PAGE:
Second, what forms would I need to complete to refect the rental real estate and is that form different from the form that I would need to file for the holding company (St Lucia S corp) that we own that in turn owns the property in jamaica.

 

Your responses have been very helpful so far and I think this will be the last questions I want to address to complete this process.

 

Thank You

Expert:  Merlo replied 5 years ago.
Hello againCustomer

First, your wife does not need to hold any special license or have any certain background to qualify as a real estate professional, as long as she spends the required time in managing the property.

As far as your tax returns, the S Corporation will file form 1120-S (Tax Return for S Corporation). There is no tax due with this form as all the tax will flow through to the shareholders (you and your wife) and be paid on your own personal return. But the 1120-S will report all the income and/or losses of the S Corporation. The S Corporation will also then issue K-1 forms to each partner to report each partner's share of income or loss from the S Corporation. You and your wife will then report the income or losses from your K-1 forms on your personal tax return, Form 1040.

If this is your first year preparing tax returns for your S Corporation, you will probably want to seek the help of tax consultant, at least for the first year. Once you have a record of the forms that need to be filed and see how they are filled in, you may then in future years be able to file your own returns and K-1 forms.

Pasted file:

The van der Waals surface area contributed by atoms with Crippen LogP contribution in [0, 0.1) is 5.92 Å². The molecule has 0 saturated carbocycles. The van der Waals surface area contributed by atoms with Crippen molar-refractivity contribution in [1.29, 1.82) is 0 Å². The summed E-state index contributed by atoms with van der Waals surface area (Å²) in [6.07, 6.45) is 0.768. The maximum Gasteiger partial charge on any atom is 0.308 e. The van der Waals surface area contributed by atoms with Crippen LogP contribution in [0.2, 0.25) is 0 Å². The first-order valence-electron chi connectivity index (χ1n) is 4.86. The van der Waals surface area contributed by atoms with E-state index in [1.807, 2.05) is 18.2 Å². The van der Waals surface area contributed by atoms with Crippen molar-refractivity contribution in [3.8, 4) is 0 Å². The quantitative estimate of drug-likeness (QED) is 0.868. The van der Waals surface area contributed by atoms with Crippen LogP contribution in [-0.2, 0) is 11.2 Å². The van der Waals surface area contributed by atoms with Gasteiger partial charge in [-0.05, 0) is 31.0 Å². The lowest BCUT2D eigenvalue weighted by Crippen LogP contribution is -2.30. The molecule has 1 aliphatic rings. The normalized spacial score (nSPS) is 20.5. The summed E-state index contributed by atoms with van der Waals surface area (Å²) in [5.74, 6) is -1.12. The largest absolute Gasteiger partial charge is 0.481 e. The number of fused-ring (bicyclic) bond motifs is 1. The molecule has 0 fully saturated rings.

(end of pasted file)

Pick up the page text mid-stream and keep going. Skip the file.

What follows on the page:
If this was helpful please press the Accept button. Positive feedback is also appreciated.

Thank you.

Merlo, Accountant
Category: Tax
Satisfied Customers: 9783
Experience: 25+ years tax consulting. Specializing in returns for US citizens living abroad
Merlo and other Tax Specialists are ready to help you
Customer: replied 5 years ago.

Merlo,

 

Thanks for your help on this. In doing more work, I've come to realize that the corporation is a Limited Liability company, so it's not a S corp. How does this change the answer you've previoulsy provided and what are the forms that I will need to complete?

Expert:  Merlo replied 5 years ago.
Hello againCustomer

If you and your wife are the only two members of your Limited Liability Company, and if the only business you have is from real estate rentals, then the IRS considers your LLC to be disregarded for tax purposes. What that means is that you will not need to file a separate tax return for the LLC itself.

The income and/or losses from your LLC will strictly be reported on the Form 1040 tax return that you file for you an your wife. No other return needs to be filed.

If this was helpful please press the Accept button. Positive feedback is also appreciated.

Thank you.
Customer: replied 5 years ago.

 

Does it make a difference that the LLC is registered in a foreign country?

Expert:  Merlo replied 5 years ago.
Hello againCustomer

The fact that the company is registered out of the country means that you have no reporting requirements in the US as far as filing a tax return for the company itself. You would just report the income that you and your wife have earned from this rental business on your personal tax returns.

If this was helpful please press the Accept button.

Thank you.
Customer: replied 5 years ago.
Will I need to indicate that there are is foreign income and expenses?
Expert:  Merlo replied 5 years ago.
Hello againCustomer

You do not need to indicate this is foreign income.

When you report your rental income, you will report this on Schedule E. Schedule E will ask you for the address of each property that you had rental income from, so the IRS will know where the property is located.

If this was helpful please press the Accept button.

Thank you.
Customer: replied 5 years ago.
One last question. Will I also need to complete schedule C to show other business expenses?